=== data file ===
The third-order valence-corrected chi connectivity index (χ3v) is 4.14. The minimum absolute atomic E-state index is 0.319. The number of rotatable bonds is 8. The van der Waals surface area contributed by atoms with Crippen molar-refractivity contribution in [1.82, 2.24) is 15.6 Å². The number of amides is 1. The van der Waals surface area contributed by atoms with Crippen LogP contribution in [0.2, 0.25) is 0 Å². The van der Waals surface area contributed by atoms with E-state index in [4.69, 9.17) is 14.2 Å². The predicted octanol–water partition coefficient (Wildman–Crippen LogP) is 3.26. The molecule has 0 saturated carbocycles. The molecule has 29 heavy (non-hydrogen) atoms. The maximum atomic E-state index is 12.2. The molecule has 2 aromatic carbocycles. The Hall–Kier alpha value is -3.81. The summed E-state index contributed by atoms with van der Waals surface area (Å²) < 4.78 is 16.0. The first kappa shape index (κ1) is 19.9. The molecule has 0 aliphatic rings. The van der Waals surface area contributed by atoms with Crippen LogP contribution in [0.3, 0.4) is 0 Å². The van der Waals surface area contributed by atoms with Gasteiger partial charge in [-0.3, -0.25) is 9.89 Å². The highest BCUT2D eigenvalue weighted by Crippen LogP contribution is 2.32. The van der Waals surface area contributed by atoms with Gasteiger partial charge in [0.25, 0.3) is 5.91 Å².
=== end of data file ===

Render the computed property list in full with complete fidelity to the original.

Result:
The third-order valence-corrected chi connectivity index (χ3v) is 4.14. The minimum absolute atomic E-state index is 0.319. The number of rotatable bonds is 8. The van der Waals surface area contributed by atoms with Crippen molar-refractivity contribution in [1.82, 2.24) is 15.6 Å². The number of amides is 1. The van der Waals surface area contributed by atoms with Crippen LogP contribution in [0.2, 0.25) is 0 Å². The van der Waals surface area contributed by atoms with E-state index in [4.69, 9.17) is 14.2 Å². The predicted octanol–water partition coefficient (Wildman–Crippen LogP) is 3.26. The molecule has 0 saturated carbocycles. The molecule has 29 heavy (non-hydrogen) atoms. The maximum atomic E-state index is 12.2. The molecule has 2 aromatic carbocycles. The Hall–Kier alpha value is -3.81. The summed E-state index contributed by atoms with van der Waals surface area (Å²) < 4.78 is 16.0. The first kappa shape index (κ1) is 19.9. The molecule has 0 aliphatic rings. The van der Waals surface area contributed by atoms with Crippen LogP contribution in [0.3, 0.4) is 0 Å². The van der Waals surface area contributed by atoms with Gasteiger partial charge in [-0.3, -0.25) is 9.89 Å². The highest BCUT2D eigenvalue weighted by Crippen LogP contribution is 2.32. The van der Waals surface area contributed by atoms with Gasteiger partial charge in [0.25, 0.3) is 5.91 Å².